Both the Suburban and the Sequoia also have what we would call in the real world serious drinking problems, as they both had V8 engines that never topped 14 miles per gallon during our time with them. But our Sequoia definitely could out-muscle the Suburban thanks to its larger displacement engine, additional power and more responsive feeling six-speed automatic.
The Suburban we tested came equipped with a 5.3 liter V8 with 320 horsepower that proved more than adequate when asked to motivate the Chevy but it just didn't have the insane oomph offered by the Toyota Sequoia's 5.7 liter 381 horsepower 5.7 liter V8 that is Lexus-like in its refinement. But in the end, does having this much brute accelerative force matter in an SUV that doesn't exactly corner like its riding on rails (we are talking about both the Toyota and Chevy here).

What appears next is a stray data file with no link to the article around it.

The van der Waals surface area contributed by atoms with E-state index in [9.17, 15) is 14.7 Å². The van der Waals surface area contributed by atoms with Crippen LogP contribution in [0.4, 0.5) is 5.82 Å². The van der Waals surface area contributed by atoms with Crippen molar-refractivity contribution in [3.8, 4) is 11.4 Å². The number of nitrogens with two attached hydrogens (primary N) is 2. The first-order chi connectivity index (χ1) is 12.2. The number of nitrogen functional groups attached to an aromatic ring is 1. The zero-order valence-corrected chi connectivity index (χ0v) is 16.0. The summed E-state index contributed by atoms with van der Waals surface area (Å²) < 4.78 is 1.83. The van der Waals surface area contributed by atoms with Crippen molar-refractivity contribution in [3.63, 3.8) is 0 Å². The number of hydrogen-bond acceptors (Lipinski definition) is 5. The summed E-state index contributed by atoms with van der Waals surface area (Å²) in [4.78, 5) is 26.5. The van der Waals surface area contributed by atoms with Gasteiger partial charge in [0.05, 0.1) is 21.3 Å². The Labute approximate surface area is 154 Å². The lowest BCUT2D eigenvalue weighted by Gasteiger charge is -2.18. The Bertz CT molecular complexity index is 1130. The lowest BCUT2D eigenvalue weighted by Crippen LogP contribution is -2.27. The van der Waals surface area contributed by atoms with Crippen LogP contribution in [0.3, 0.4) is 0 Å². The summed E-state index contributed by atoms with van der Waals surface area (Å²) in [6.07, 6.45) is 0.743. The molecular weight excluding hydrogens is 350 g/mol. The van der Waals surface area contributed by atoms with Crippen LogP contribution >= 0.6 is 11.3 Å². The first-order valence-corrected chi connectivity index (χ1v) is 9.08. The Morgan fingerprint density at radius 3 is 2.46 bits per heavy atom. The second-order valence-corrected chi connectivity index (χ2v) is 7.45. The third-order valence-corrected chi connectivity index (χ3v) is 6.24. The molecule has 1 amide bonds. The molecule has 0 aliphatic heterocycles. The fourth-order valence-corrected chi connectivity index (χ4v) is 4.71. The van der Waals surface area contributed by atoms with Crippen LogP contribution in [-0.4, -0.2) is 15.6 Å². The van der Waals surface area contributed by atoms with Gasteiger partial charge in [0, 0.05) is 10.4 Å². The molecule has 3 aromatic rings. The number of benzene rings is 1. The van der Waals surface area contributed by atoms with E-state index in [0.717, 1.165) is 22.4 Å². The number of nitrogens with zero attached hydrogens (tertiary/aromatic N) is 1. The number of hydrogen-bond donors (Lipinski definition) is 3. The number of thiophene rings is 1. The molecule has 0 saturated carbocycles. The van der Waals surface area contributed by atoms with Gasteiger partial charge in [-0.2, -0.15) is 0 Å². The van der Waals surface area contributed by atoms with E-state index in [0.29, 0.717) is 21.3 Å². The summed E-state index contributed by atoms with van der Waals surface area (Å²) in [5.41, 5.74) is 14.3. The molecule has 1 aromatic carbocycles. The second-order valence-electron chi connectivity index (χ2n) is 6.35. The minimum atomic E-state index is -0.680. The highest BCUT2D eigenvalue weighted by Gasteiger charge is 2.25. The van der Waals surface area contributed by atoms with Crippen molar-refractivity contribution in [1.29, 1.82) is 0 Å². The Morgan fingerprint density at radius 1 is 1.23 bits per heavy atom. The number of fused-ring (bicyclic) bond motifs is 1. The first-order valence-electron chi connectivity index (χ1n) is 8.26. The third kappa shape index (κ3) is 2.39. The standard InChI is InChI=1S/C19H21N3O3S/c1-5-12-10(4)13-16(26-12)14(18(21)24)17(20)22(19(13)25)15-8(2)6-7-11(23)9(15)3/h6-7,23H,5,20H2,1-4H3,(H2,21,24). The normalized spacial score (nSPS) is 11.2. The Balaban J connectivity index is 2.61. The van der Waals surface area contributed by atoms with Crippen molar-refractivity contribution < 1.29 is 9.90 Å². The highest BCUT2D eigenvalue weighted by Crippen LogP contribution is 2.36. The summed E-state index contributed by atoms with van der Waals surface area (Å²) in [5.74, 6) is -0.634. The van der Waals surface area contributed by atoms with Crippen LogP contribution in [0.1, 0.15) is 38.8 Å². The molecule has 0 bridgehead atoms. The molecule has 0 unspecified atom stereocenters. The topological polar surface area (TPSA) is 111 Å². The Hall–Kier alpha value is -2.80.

In fact, both the Chevy and Toyota had very soft suspension tuning directed towards passenger comfort that conspired with rather numb steering racks to create two of the least rewarding to drive vehicles on the market today. It's also just not fun having to worry about finding a big enough spot to park it unless you live somewhere with lots of open space. Like Texas.
To find out our final choice in this battle of the giant SUVs, click here for a link to Yahoo! Autos